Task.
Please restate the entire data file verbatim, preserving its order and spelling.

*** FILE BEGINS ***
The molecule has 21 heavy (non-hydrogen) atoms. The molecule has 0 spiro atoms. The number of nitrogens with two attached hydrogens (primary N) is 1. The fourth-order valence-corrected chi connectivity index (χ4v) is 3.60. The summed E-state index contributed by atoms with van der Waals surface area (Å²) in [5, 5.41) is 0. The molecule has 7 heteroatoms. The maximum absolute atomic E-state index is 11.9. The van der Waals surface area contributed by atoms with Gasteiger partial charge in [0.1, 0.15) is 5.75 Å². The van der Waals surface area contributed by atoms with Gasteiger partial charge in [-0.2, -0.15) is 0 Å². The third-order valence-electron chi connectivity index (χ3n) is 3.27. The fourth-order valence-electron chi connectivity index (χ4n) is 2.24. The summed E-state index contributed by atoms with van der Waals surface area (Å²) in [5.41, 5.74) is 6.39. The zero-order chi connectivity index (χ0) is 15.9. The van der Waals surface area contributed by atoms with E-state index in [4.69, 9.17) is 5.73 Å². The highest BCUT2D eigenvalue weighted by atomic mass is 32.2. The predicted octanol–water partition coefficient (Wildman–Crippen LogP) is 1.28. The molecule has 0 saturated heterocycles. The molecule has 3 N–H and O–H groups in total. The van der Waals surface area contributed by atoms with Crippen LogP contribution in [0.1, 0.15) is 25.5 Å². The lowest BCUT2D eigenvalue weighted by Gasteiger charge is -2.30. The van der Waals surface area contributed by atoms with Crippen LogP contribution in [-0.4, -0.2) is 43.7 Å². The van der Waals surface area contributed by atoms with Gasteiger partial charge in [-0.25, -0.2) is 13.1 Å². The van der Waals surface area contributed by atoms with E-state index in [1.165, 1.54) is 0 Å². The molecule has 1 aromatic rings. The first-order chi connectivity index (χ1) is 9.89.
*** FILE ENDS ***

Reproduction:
The molecule has 21 heavy (non-hydrogen) atoms. The molecule has 0 spiro atoms. The number of nitrogens with two attached hydrogens (primary N) is 1. The fourth-order valence-corrected chi connectivity index (χ4v) is 3.60. The summed E-state index contributed by atoms with van der Waals surface area (Å²) in [5, 5.41) is 0. The molecule has 7 heteroatoms. The maximum absolute atomic E-state index is 11.9. The van der Waals surface area contributed by atoms with Gasteiger partial charge in [0.1, 0.15) is 5.75 Å². The van der Waals surface area contributed by atoms with Gasteiger partial charge in [-0.2, -0.15) is 0 Å². The third-order valence-electron chi connectivity index (χ3n) is 3.27. The fourth-order valence-electron chi connectivity index (χ4n) is 2.24. The summed E-state index contributed by atoms with van der Waals surface area (Å²) in [5.41, 5.74) is 6.39. The zero-order chi connectivity index (χ0) is 15.9. The van der Waals surface area contributed by atoms with E-state index in [4.69, 9.17) is 5.73 Å². The highest BCUT2D eigenvalue weighted by atomic mass is 32.2. The predicted octanol–water partition coefficient (Wildman–Crippen LogP) is 1.28. The molecule has 0 saturated heterocycles. The molecule has 3 N–H and O–H groups in total. The van der Waals surface area contributed by atoms with Crippen LogP contribution in [0.1, 0.15) is 25.5 Å². The lowest BCUT2D eigenvalue weighted by Gasteiger charge is -2.30. The van der Waals surface area contributed by atoms with Crippen LogP contribution in [-0.4, -0.2) is 43.7 Å². The van der Waals surface area contributed by atoms with Gasteiger partial charge in [-0.25, -0.2) is 13.1 Å². The van der Waals surface area contributed by atoms with E-state index in [1.165, 1.54) is 0 Å². The molecule has 1 aromatic rings. The first-order chi connectivity index (χ1) is 9.89.